Israel is confronting a number of well-organized campaigns, including an academic boycott by a British teachers union, and continuing attempts by the Presbyterian and other churches to promote divestment.
Within the media, nowhere has been more virulently supportive of the campaign to demonize and delegitimize Israel than the Guardian. Adding to its long history of anti-Israel diatribes, the paper published a lengthy two-part feature in February 2006 comparing Israel to apartheid South Africa - a charge refuted by HonestReporting on a number of occasions.
Despite claiming to publish the viewpoints of both sides, the Guardian used the Palestinian commemoration of "al-Nakba" (the "catastrophe") that represents the creation of the State of Israel, to publish one negative opinion piece on 12 May, swiftly followed on 15 May by another op-ed, highlighted by HonestReporting UK, that distorts the history of 1947-48 as well as present day events.
Following this trend, the Guardian has, only days later, on 19 May, published another anti-Israel piece by South African Intelligence Minister and anti-Israel campaigner Ronnie Kasrils and Victoria Brittain claiming: "Never in the long struggle for freedom in apartheid South Africa was there a situation as dramatic as in Palestine today."
As documented by South African blog "It's Almost Supernatural", Kasrils has previously penned numerous anti-Israel articles. Falsely employing the apartheid comparison, Kasrils' latest one-sided diatribe exonerates the Palestinians from any responsibility for their current plight, failing to mention the effects of terrorism or the corruption that has seen international aid disappear down a black hole. For Kasrils, "The root problem is the intensifying Israeli occupation of Palestinian land." This, despite the Israeli withdrawal from the Gaza Strip in 2005 and the stated plans of new Israeli PM Ehud Olmert to undertake further withdrawals from the West Bank. Kasrils also rails against Israel's security barrier while failing to acknowledge the Palestinian terrorism that necessitated its construction in the first place.
Meanwhile, Israel is withholding $50m a month in customs duties and tax owed to the Palestinians, and energy supplies have been cut off. Palestinian civil servants, teachers, doctors and security forces have not been paid for over two months. The potential for civil war between factions of armed, increasingly desperate men is so obvious that Palestinians are not alone in thinking that the US actually wants such self-destruction.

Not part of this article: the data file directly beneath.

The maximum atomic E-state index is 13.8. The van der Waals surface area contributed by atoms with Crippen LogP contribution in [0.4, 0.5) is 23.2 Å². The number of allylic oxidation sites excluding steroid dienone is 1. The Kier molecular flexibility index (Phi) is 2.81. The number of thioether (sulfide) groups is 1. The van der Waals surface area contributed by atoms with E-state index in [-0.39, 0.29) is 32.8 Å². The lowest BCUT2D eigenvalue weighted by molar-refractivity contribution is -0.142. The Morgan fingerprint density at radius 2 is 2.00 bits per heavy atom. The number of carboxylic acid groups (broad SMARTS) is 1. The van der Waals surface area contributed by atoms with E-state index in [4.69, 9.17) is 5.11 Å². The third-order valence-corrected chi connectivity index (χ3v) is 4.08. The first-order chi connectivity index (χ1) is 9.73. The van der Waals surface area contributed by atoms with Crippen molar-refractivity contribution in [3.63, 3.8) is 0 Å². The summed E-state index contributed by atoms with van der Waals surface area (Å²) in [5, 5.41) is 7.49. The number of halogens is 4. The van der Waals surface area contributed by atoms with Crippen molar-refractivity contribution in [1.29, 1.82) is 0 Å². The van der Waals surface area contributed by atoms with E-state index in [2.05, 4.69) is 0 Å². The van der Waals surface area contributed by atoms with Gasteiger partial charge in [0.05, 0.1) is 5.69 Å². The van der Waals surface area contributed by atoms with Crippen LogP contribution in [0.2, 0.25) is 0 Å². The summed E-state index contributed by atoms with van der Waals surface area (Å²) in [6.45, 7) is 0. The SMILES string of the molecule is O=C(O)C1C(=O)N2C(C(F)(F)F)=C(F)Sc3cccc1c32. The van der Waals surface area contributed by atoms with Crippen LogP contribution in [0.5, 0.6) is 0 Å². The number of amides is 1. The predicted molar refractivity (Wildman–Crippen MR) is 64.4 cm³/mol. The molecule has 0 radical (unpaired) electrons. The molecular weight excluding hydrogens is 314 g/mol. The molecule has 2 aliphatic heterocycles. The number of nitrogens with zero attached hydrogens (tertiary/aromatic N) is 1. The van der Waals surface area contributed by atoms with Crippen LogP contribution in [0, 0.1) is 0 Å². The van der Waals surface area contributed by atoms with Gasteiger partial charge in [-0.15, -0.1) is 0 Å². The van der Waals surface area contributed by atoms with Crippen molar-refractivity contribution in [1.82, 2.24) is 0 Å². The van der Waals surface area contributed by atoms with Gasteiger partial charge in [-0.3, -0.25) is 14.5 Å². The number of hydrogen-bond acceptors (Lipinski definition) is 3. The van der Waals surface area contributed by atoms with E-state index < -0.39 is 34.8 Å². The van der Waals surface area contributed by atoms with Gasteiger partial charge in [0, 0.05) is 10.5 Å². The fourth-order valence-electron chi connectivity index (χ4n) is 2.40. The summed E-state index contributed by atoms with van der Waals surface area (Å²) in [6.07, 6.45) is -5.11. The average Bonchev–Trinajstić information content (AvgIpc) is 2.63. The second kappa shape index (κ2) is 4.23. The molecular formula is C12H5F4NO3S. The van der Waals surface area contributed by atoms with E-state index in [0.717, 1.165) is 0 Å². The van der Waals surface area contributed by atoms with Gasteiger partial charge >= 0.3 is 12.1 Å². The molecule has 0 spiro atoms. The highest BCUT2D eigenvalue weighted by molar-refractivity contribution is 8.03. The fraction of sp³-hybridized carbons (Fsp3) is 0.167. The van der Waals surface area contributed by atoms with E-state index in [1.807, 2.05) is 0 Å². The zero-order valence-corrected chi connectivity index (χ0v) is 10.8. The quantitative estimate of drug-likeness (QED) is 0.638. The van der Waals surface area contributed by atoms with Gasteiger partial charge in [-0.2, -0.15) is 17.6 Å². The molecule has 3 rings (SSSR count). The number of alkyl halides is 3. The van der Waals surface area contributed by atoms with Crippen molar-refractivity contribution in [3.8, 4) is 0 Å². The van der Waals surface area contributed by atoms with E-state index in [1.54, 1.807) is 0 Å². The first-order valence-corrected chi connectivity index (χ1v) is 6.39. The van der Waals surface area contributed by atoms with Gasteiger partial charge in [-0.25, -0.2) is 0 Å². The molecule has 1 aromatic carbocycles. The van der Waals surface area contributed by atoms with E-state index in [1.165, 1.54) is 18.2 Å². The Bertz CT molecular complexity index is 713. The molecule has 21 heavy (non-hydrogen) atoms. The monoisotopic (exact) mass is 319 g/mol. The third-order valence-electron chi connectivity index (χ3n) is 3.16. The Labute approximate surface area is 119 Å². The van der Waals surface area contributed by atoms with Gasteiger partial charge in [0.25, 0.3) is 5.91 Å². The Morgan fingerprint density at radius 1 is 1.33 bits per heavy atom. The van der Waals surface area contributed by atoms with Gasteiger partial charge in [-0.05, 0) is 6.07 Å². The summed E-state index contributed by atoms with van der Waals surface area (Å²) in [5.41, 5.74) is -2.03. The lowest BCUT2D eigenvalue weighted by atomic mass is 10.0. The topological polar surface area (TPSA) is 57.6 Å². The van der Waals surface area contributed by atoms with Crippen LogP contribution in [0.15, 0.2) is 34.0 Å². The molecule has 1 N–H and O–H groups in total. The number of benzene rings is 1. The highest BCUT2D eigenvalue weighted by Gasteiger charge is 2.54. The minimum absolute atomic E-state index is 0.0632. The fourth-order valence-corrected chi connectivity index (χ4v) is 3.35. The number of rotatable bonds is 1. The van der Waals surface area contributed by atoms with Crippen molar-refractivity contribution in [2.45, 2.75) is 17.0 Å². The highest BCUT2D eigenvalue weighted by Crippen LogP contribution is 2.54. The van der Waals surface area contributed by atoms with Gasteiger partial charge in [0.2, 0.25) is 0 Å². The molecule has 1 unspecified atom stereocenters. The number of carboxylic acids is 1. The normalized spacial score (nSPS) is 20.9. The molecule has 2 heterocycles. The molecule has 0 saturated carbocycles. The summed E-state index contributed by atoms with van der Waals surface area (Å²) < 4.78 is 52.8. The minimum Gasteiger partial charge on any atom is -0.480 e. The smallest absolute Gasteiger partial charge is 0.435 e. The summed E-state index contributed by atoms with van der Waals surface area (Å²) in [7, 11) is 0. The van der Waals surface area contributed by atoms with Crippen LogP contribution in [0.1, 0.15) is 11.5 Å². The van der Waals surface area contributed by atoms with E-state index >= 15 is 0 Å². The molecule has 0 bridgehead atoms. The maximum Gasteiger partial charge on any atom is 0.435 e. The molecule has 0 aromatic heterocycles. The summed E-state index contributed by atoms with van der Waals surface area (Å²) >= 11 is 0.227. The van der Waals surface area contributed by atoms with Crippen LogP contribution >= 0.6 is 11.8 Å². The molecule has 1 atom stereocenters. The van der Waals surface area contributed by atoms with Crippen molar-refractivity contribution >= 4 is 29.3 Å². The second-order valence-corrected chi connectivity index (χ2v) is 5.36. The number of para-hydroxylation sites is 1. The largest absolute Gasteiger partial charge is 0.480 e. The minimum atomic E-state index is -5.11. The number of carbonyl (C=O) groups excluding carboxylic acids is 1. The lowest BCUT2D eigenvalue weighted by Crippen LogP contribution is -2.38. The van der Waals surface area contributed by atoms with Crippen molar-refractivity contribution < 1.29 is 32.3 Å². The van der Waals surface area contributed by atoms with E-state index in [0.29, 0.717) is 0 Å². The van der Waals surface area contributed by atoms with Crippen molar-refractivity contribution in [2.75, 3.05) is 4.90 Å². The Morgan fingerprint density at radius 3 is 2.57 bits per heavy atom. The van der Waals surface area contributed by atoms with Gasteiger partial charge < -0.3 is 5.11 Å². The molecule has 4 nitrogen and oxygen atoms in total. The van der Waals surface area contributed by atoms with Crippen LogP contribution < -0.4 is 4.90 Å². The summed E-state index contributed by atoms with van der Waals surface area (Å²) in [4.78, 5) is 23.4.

In fact, while Kasrils fails to differentiate between the Hamas terror organization and the Palestinian people, Israel, along with other donor nations, has made such a distinction, preventing Hamas from getting hold of such funds and currently working to establish alternative channels to provide the Palestinian people with the necessary aid. Indeed, Kasrils does not even mention Hamas once in his article let alone acknowledge the organization's refusal to recognize Israel, renounce violence and adhere to previously signed agreements. In addition, energy supplies have not been cut off as Kasrils claims - Israel continues to provide electricity to the Palestinian areas and a gasoline shortage was averted after Palestinian President Abu Mazen came up with the money to pay arrears to the Israeli energy supplier.
The security forces that Kasrils bemoans having not been paid actually include a new 3000 member Hamas militia set up to compete with Abu Mazen's own security force - something that has contributed to an atmosphere of civil war. Yet, while Palestinian factions fight amongst themselves as a result of rising tensions since the Palestinian elections, Kasrils still manages to blame Israel for the increasingly violent and chaotic situation.
Kasrils goes on to call for UN sanctions against Israel and calls on "those who care for freedom, peace and justice must build a global Palestine solidarity movement to match the anti-apartheid movement of the 1980s."
Comments to the Guardian: firstname.lastname@example.org to refute this one-sided opinion piece and to question the Guardian's zealous publication of such articles over the past week.
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